Slow scholarship and fast blogging revisited

In 2014 I had a look back at two years of blogging to see whether there was a tension between slow scholarship and fast blogging : that is, does the blog medium tempt scholars into the publication of immature work and hastily formed opinions? I concluded not, but more than two years on, has that changed? Of the seventy posts I’ve published since then, are there any I wished I had shelved?

As usual, there were several posts which were the republications of book reviews and other pieces from elsewhere, and various pieces in the way of reportage: new books from others, exhibitions and so on. There were also a good deal of posts in the way of advertising: new articles appearing, abstracts of forthcoming ones, and so on. But there were some twenty-five pieces which were more discursive in character: essays on everything from social media archiving to clergy in fiction, from user requirements for web archives, to the purpose of religious history. I also broke the habit of a lifetime and wrote an explicitly political piece on the EU referendum, the kind of writing I usually keep for another blog. And by and large, my impression of these remains as it was in 2014, even thought the subject matter has varied. As I concluded then:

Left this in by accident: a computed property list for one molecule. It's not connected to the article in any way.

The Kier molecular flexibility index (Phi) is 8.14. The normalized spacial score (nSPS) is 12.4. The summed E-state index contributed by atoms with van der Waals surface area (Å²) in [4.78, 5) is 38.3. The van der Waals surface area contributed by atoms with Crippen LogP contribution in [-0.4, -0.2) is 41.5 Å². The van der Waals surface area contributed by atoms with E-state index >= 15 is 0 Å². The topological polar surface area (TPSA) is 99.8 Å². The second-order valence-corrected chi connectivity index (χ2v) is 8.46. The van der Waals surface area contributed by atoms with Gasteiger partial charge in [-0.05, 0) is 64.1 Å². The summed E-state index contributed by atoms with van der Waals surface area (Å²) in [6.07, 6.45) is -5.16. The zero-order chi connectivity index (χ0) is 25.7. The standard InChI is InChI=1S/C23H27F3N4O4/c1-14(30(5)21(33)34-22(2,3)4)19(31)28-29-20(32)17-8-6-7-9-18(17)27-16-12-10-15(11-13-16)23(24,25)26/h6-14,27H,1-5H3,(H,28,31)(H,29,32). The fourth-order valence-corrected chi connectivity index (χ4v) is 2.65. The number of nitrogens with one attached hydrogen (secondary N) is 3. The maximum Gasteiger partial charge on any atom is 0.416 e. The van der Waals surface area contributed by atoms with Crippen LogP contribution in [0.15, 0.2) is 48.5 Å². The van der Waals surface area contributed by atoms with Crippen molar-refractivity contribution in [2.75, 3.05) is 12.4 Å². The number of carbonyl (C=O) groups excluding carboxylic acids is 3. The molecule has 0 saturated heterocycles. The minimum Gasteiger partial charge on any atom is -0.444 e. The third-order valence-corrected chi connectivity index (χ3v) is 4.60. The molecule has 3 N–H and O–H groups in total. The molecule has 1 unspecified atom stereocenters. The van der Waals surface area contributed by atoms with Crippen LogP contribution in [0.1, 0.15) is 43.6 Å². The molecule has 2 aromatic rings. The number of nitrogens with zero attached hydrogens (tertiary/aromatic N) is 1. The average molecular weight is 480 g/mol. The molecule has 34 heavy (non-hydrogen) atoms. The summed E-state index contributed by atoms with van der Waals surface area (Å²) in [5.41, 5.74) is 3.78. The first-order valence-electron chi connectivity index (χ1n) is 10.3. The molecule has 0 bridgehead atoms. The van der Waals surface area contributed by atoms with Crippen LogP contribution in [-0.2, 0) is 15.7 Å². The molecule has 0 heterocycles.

There are areas in which my thinking has deepened since the first time I posted about them. But (crucially) that growth in thought has not been away from the initial post, but deeper and wider in the same soil. This is indeed what one would hope would happen – the act of first essaying something here is the stimulus to further thought …. I don’t think there are any posts here which I now wish were not here, and not in the archived version in the UK Web Archive. From the evidence of this blog, at least, there is no contradiction between slow scholarship and fast blogging.

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One thought on “Slow scholarship and fast blogging revisited

  1. I guess it depends partly on how and why you blog. I like to
    (a) use the blog as a notebook
    (b) use it to try out ideas
    (c) use it to share things that won’t fit into a tweet.
    I have had useful feedback on blog posts and sometimes this has led to developing research projects.

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